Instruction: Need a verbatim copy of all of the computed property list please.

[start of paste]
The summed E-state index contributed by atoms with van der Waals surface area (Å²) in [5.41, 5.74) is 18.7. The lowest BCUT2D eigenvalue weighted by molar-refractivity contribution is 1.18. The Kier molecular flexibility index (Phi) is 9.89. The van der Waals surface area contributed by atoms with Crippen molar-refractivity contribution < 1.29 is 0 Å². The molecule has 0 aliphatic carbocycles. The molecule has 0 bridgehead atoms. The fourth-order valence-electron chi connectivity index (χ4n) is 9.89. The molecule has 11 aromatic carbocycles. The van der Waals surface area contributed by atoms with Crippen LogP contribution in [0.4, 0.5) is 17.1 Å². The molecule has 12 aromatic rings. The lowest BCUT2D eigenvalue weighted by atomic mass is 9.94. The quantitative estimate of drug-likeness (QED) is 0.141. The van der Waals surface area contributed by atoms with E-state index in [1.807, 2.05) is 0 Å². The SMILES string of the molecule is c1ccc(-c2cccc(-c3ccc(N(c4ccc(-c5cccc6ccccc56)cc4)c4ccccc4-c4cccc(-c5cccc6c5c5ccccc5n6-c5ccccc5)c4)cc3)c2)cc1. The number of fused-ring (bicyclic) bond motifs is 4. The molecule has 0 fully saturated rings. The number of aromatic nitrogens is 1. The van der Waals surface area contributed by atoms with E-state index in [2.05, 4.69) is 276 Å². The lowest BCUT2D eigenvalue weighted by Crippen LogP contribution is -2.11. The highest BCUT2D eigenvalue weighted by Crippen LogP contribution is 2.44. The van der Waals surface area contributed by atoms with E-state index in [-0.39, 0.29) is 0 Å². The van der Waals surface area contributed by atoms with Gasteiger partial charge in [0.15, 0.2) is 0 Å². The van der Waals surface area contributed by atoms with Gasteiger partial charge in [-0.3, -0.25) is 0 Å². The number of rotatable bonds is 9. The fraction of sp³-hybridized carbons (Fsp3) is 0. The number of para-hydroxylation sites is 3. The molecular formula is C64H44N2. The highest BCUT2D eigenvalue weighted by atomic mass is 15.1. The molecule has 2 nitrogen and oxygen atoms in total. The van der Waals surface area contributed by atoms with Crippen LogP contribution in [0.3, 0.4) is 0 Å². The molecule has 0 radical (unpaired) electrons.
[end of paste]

The summed E-state index contributed by atoms with van der Waals surface area (Å²) in [5.41, 5.74) is 18.7. The lowest BCUT2D eigenvalue weighted by molar-refractivity contribution is 1.18. The Kier molecular flexibility index (Phi) is 9.89. The van der Waals surface area contributed by atoms with Crippen molar-refractivity contribution < 1.29 is 0 Å². The molecule has 0 aliphatic carbocycles. The molecule has 0 bridgehead atoms. The fourth-order valence-electron chi connectivity index (χ4n) is 9.89. The molecule has 11 aromatic carbocycles. The van der Waals surface area contributed by atoms with Crippen LogP contribution in [0.4, 0.5) is 17.1 Å². The molecule has 12 aromatic rings. The lowest BCUT2D eigenvalue weighted by atomic mass is 9.94. The quantitative estimate of drug-likeness (QED) is 0.141. The van der Waals surface area contributed by atoms with E-state index in [1.807, 2.05) is 0 Å². The SMILES string of the molecule is c1ccc(-c2cccc(-c3ccc(N(c4ccc(-c5cccc6ccccc56)cc4)c4ccccc4-c4cccc(-c5cccc6c5c5ccccc5n6-c5ccccc5)c4)cc3)c2)cc1. The number of fused-ring (bicyclic) bond motifs is 4. The molecule has 0 fully saturated rings. The number of aromatic nitrogens is 1. The van der Waals surface area contributed by atoms with E-state index in [2.05, 4.69) is 276 Å². The lowest BCUT2D eigenvalue weighted by Crippen LogP contribution is -2.11. The highest BCUT2D eigenvalue weighted by Crippen LogP contribution is 2.44. The van der Waals surface area contributed by atoms with E-state index in [-0.39, 0.29) is 0 Å². The van der Waals surface area contributed by atoms with Gasteiger partial charge in [0.15, 0.2) is 0 Å². The van der Waals surface area contributed by atoms with Gasteiger partial charge in [-0.3, -0.25) is 0 Å². The number of rotatable bonds is 9. The fraction of sp³-hybridized carbons (Fsp3) is 0. The number of para-hydroxylation sites is 3. The molecular formula is C64H44N2. The highest BCUT2D eigenvalue weighted by atomic mass is 15.1. The molecule has 2 nitrogen and oxygen atoms in total. The van der Waals surface area contributed by atoms with Crippen LogP contribution in [0.3, 0.4) is 0 Å². The molecule has 0 radical (unpaired) electrons.